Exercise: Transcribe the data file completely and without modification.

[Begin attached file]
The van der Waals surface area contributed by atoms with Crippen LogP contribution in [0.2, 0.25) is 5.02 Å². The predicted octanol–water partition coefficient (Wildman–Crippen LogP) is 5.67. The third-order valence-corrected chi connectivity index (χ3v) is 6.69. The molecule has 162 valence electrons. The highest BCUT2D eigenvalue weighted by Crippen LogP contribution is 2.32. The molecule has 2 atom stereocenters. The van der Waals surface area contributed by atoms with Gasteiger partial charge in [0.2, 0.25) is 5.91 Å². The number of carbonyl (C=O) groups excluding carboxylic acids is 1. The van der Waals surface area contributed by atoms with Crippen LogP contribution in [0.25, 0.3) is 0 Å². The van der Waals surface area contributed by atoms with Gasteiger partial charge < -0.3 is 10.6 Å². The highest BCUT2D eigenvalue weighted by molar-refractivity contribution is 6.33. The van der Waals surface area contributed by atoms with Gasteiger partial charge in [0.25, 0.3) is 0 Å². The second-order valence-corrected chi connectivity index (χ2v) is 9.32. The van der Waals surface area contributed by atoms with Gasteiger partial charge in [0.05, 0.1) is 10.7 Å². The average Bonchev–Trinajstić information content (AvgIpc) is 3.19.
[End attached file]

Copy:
The van der Waals surface area contributed by atoms with Crippen LogP contribution in [0.2, 0.25) is 5.02 Å². The predicted octanol–water partition coefficient (Wildman–Crippen LogP) is 5.67. The third-order valence-corrected chi connectivity index (χ3v) is 6.69. The molecule has 162 valence electrons. The highest BCUT2D eigenvalue weighted by Crippen LogP contribution is 2.32. The molecule has 2 atom stereocenters. The van der Waals surface area contributed by atoms with Gasteiger partial charge in [0.2, 0.25) is 5.91 Å². The number of carbonyl (C=O) groups excluding carboxylic acids is 1. The van der Waals surface area contributed by atoms with Crippen LogP contribution in [0.25, 0.3) is 0 Å². The van der Waals surface area contributed by atoms with Gasteiger partial charge < -0.3 is 10.6 Å². The highest BCUT2D eigenvalue weighted by molar-refractivity contribution is 6.33. The van der Waals surface area contributed by atoms with Gasteiger partial charge in [0.25, 0.3) is 0 Å². The second-order valence-corrected chi connectivity index (χ2v) is 9.32. The van der Waals surface area contributed by atoms with Gasteiger partial charge in [0.05, 0.1) is 10.7 Å². The average Bonchev–Trinajstić information content (AvgIpc) is 3.19.